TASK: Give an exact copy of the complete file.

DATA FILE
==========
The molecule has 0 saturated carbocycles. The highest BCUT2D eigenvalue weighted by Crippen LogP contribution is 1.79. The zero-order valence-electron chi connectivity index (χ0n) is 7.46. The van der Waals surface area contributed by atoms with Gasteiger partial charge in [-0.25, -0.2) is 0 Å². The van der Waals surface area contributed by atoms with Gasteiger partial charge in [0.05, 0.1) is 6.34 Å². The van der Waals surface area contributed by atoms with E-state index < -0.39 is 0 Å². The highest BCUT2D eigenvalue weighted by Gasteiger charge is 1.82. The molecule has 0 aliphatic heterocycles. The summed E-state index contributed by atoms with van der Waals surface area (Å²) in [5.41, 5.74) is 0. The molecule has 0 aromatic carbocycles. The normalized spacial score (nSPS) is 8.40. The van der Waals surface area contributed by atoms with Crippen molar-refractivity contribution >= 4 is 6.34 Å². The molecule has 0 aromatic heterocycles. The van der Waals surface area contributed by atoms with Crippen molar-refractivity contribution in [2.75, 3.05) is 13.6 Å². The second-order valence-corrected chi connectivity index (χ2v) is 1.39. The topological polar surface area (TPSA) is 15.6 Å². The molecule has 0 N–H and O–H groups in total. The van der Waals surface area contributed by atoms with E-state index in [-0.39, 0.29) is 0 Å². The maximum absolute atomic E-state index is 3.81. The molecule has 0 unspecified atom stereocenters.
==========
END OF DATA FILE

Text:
The molecule has 0 saturated carbocycles. The highest BCUT2D eigenvalue weighted by Crippen LogP contribution is 1.79. The zero-order valence-electron chi connectivity index (χ0n) is 7.46. The van der Waals surface area contributed by atoms with Gasteiger partial charge in [-0.25, -0.2) is 0 Å². The van der Waals surface area contributed by atoms with Gasteiger partial charge in [0.05, 0.1) is 6.34 Å². The van der Waals surface area contributed by atoms with E-state index < -0.39 is 0 Å². The highest BCUT2D eigenvalue weighted by Gasteiger charge is 1.82. The molecule has 0 aliphatic heterocycles. The summed E-state index contributed by atoms with van der Waals surface area (Å²) in [5.41, 5.74) is 0. The molecule has 0 aromatic carbocycles. The normalized spacial score (nSPS) is 8.40. The van der Waals surface area contributed by atoms with Crippen molar-refractivity contribution >= 4 is 6.34 Å². The molecule has 0 aromatic heterocycles. The van der Waals surface area contributed by atoms with Crippen molar-refractivity contribution in [2.75, 3.05) is 13.6 Å². The second-order valence-corrected chi connectivity index (χ2v) is 1.39. The topological polar surface area (TPSA) is 15.6 Å². The molecule has 0 N–H and O–H groups in total. The van der Waals surface area contributed by atoms with E-state index in [-0.39, 0.29) is 0 Å². The maximum absolute atomic E-state index is 3.81. The molecule has 0 unspecified atom stereocenters.